We all know that snakes, unlike dogs and cats, are not a type of pet you can play fetch with or lounge around the house. Why is your snake not active? Can you play with it? Is there something that you can do to make your snakes active?
In general, a snake is not an overly active pet. However, if it seems less active than it used to be, it may be nearing its shed or going into brumation. It can also be sick or the temperature in the enclosure is wrong. It may also feel overexposed, is gravid, or it just ate and took time to digest.
There are a lot of good and bad reasons as to why your slightly active snake suddenly becomes inactive. Do not fret as we will discuss those reasons as well as the things you can do to make your snake be active. So read on!
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Reasons Why Your Snake Is Not Active
It is not bad news when you see that your snake is just keeping to itself and not going out of its hide to explore. When your snake is eating well, drinking on its own, and able to pass food without a hitch, then everything is okay.
Snakes are not really active reptiles that will come out of their hide to greet you whenever you approach their enclosure.
There are some instances like this (brought about by excellent handling training and trust-building) but those cases are rare.
The key lies in deciphering whether your snake’s inactive behavior is still normal or it has to do with some problems.
1. Your Snake Is About To Shed
Before your snakes shed, they go into “blue.” This is where their scales get to a bluish-gray color and eye caps start to form in their eyes.
During this time, your snake feels vulnerable as it cannot see well and there are also bodily changes that are happening that make your snake feel a bit uncomfortable. Before they shed, they slow down their activity and may also even refuse food.
In order to feel safe, they just stay in one place until it is time to shed. They usually stay in the hide, and seek out rough surfaces to get rid of their old skin.
If you have a humidity box in the enclosure, they will just stay there until the shed is done.
This behavior is completely normal. Your snake slowed down its activity, simply to prepare for its shed. After a successful shed, things should go back to normal.
2. Your Snake Is Going Into Brumation
Brumation is much like hibernation, except the former does not require your snake to be in deep sleep. Alternatively, your snake will just slow down its activities in order to save on energy, but it will still go out from its hide to eat and drink.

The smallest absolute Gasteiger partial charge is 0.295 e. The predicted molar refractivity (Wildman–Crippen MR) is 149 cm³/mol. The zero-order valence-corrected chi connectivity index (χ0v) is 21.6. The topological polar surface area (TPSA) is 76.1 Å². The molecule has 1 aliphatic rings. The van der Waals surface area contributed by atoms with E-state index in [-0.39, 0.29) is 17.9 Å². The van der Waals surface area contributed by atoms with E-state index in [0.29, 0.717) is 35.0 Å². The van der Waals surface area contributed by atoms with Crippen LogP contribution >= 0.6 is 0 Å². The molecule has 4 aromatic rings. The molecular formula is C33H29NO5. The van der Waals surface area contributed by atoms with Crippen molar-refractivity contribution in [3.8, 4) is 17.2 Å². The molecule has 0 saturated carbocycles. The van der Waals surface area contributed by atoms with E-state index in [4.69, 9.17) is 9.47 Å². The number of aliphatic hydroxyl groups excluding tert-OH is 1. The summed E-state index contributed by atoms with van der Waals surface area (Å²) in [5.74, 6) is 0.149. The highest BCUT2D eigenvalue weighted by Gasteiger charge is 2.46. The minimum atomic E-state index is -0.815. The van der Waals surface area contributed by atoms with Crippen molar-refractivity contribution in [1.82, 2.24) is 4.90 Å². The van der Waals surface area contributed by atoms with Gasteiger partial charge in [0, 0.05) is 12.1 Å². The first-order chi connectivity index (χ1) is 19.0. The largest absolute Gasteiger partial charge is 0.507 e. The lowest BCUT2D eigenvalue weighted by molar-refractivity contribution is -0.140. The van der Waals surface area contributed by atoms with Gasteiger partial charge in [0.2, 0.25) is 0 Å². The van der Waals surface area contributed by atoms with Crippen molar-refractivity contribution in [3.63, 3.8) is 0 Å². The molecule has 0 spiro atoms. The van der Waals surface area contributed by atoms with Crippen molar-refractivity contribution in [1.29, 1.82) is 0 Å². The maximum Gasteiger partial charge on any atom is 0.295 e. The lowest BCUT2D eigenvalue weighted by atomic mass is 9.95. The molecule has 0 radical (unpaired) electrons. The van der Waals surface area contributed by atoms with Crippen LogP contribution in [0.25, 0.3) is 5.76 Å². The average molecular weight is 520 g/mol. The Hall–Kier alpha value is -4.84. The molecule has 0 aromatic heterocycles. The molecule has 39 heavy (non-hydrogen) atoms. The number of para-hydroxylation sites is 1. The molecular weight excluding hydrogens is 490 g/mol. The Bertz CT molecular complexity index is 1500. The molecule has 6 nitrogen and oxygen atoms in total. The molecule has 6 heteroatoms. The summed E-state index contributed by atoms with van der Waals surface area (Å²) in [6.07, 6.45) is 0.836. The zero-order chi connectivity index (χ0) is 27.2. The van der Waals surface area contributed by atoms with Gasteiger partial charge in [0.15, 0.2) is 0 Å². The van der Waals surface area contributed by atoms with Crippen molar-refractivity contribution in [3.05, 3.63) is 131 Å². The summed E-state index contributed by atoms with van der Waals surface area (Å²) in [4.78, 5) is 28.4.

In the wild, snakes will find an underground tunnel to keep warm from cold temperatures. How about when it is in captivity and has controlled temperatures?
Some snakes that are kept in captivity do not undergo brumation as there is no obvious shift of temperature during fall and winter.
However, some snakes enter a pseudo-brumation mode even when the temperature does not drop in their enclosure. They can simply feel that it is fall and winter.
Snakes that are also used for breeding go into brumation. This is done in order to simulate the natural breeding process in which snakes mate in spring after they are done brumating.
Should you feed your snake during brumation? You can find the answer in this article.
3. Your Snake Is Sick
As we mentioned before, it is natural for your snake to not be so active. However, it should be eager to feed whenever you come knocking at its enclosure with a feeder.
If your snake has been refusing its food for a while and does not come out of hiding, it is possible that your snake is sick. Here are the most common illnesses of snakes:
- Infectious stomatitis or mouth rot
- Parasitic infections
- Inclusion Body Disease
- Respiratory Infections
The tricky part is that all of these diseases’ symptoms come with inactivity or lethargy. Therefore, you should observe your snake closely to determine if its inactivity is no longer normal.
The biggest giveaway is that it refuses to eat and drink.
If this is the case, you should consult your vet immediately in order to find a solution and start treatment.
4. Your Snake’s Enclosure Has The Wrong Temperature
Most snakes thrive in a temperature range of 75-85 F. In this range, snakes can thermoregulate by themselves by going to the hot area to bask or cool off in the hide or soak in their water bowl.
Snakes cannot thermoregulate properly if the enclosure is too hot or too cold. If it is too hot they can suffer from irreversible neurological issues. In response, they will just stay put in the hide or soak in the water bowl for an extended period of time.
If the enclosure is too cold, they can get respiratory infections and may even die. In both extreme conditions, this will push your snake to be inactive in order to survive the harsh conditions.
5. Your Snake Just Finished Eating
One of the cases where you should never handle your snake is when it just finished eating. The reason for this is that it will stress your snake too much as it is a vulnerable time for them.
As your snake is full, it cannot move normally compared to when it has digested its food. This gives them the feeling of being unable to defend themselves if a predator attempts to attack them. The same feeling goes with captive snakes.
Therefore, digesting the food is their number one priority. Give your snake some time to digest its food. If your snake is just basking under the heat and has remained inactive after a meal, there is nothing to worry about because this is normal.
Once your snake is finished digesting its meal, it will return to its somehow active self.
6. Your Snake Is Gravid
If your female snake is pregnant (gravid), it will drastically slow down its activity. It was discussed in this study, that gravid snakes would even refuse food. There are even gravid snakes that become relatively anorexic before they give birth to the eggs.